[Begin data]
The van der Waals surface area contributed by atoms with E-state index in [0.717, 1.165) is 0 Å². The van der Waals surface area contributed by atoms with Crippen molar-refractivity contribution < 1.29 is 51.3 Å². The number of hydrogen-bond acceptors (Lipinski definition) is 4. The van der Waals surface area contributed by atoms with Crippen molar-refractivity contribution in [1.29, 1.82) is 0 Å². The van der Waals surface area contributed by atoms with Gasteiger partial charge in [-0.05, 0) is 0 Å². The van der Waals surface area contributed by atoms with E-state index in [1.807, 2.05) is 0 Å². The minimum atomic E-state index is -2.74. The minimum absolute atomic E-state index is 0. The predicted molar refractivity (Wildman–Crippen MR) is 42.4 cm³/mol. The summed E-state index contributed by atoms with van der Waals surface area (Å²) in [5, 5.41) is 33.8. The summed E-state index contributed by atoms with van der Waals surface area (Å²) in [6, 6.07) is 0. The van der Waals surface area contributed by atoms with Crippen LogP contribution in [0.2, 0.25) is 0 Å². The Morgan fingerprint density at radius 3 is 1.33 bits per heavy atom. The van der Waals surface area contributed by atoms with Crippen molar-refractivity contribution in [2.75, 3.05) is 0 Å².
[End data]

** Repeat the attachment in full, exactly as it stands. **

The van der Waals surface area contributed by atoms with E-state index in [0.717, 1.165) is 0 Å². The van der Waals surface area contributed by atoms with Crippen molar-refractivity contribution < 1.29 is 51.3 Å². The number of hydrogen-bond acceptors (Lipinski definition) is 4. The van der Waals surface area contributed by atoms with Crippen molar-refractivity contribution in [1.29, 1.82) is 0 Å². The van der Waals surface area contributed by atoms with Gasteiger partial charge in [-0.05, 0) is 0 Å². The van der Waals surface area contributed by atoms with E-state index in [1.807, 2.05) is 0 Å². The minimum atomic E-state index is -2.74. The minimum absolute atomic E-state index is 0. The predicted molar refractivity (Wildman–Crippen MR) is 42.4 cm³/mol. The summed E-state index contributed by atoms with van der Waals surface area (Å²) in [5, 5.41) is 33.8. The summed E-state index contributed by atoms with van der Waals surface area (Å²) in [6, 6.07) is 0. The van der Waals surface area contributed by atoms with Crippen LogP contribution in [0.2, 0.25) is 0 Å². The Morgan fingerprint density at radius 3 is 1.33 bits per heavy atom. The van der Waals surface area contributed by atoms with Crippen molar-refractivity contribution in [2.75, 3.05) is 0 Å².